Manchester bomber was evacuated from Libya by British Royal Navy

Salman Abedi was evacuated from Tripoli in 2014 as the security situation worsened

Salman Abedi, Manchester, Manchester Arena

Salman Abedi in a CCTV still taken shortly before the Manchester Arena attack. Image: Greater Manchester Police

The suicide bomber who killed 22 people at an Ariana Grande concert in Manchester last year had been rescued from the Libyan civil war by the British Royal Navy.

Salman Abedi detonated a home-made bomb in the foyer of the Manchester Arena on 22 May 2017 as concert-goers, many of them children, were leaving the venue.

Nineteen died at the scene while three were rushed to hospital and pronounced dead shortly afterwards. More than 200 other people were injured.

It has now emerged that in 2014 Abedi, his brother Hashem and around 100 other British citizens were evacuated from Tripoli by HMS Enterprise as the security situation in Libya deteriorated.

They were taken to Malta before returning to the UK.

A UK government spokesman said: "During the deteriorating security situation in Libya in 2014, Border Force officials were deployed to assist with the evacuation of British nationals and their dependants."

It is understood Abedi's name was on a list of stranded citizens handed to the crew in charge of the evacuation.

Until a month before his rescue, Abedi was being monitored by UK security forces. The review into the Manchester attack found that, based on the information available at the time, the decision to close his case was sound.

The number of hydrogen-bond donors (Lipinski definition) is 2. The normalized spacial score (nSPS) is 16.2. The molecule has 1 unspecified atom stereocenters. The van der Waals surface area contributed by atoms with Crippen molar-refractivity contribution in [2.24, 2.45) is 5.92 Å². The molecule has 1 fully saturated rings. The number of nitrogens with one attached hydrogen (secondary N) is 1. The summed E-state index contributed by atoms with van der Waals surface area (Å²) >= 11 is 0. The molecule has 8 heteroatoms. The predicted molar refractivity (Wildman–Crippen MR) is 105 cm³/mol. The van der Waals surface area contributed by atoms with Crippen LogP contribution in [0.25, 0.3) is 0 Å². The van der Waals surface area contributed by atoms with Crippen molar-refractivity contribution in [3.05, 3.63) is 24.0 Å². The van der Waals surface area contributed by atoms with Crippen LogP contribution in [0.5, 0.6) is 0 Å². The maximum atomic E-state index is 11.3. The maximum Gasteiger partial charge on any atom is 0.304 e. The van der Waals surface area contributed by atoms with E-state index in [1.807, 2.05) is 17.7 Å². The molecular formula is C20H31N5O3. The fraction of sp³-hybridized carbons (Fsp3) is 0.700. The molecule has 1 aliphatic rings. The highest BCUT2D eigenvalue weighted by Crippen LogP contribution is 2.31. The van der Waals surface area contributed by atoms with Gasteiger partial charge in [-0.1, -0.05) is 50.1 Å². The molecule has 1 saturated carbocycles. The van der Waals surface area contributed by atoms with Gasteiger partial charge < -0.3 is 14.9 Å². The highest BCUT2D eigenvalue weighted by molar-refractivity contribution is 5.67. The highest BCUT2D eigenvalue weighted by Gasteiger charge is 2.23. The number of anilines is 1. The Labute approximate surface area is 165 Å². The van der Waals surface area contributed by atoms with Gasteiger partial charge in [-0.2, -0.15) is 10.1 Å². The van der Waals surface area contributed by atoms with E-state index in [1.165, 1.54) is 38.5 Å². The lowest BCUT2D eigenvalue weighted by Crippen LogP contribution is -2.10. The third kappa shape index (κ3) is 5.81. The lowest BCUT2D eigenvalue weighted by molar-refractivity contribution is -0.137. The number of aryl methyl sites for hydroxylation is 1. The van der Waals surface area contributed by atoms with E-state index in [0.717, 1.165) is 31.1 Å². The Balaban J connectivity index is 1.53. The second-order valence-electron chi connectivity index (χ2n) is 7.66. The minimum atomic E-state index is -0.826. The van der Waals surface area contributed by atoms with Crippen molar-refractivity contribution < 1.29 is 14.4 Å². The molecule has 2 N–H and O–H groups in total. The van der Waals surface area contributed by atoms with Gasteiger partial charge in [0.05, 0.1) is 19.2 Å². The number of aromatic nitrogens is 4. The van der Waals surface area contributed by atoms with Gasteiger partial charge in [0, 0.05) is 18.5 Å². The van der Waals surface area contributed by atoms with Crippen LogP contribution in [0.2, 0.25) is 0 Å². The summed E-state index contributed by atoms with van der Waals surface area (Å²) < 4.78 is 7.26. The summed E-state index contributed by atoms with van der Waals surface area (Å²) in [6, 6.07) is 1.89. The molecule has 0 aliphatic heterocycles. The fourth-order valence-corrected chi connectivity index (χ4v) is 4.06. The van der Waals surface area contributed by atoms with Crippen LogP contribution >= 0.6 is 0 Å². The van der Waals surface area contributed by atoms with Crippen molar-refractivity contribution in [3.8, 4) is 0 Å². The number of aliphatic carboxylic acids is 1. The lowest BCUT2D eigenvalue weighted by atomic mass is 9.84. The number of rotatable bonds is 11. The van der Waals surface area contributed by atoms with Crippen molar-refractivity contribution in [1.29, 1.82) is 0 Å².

Hashem Abedi is currently held in jail in Libya by a militia group, but the British government has requested his extradition to face trial for his involvement in the Manchester attack.

Salman Abedi was born in Manchester in 1994 after his parents had fled the Gaddafi regime in Libya.

He spent some years on the same housing estates in south Manchester as a group of young men who radicalised each other, with some fighting for IS in Syria and Iraq.

Information in the 'IS Files' indicates that an IS fighter called Raphael Hostey, from Moss Side in the south of the city, sponsored hundreds of terror recruits.

Abedi and Hostey hung around on the same estates and worshipped in the same Didsbury mosque, before they became disaffected with life in the West.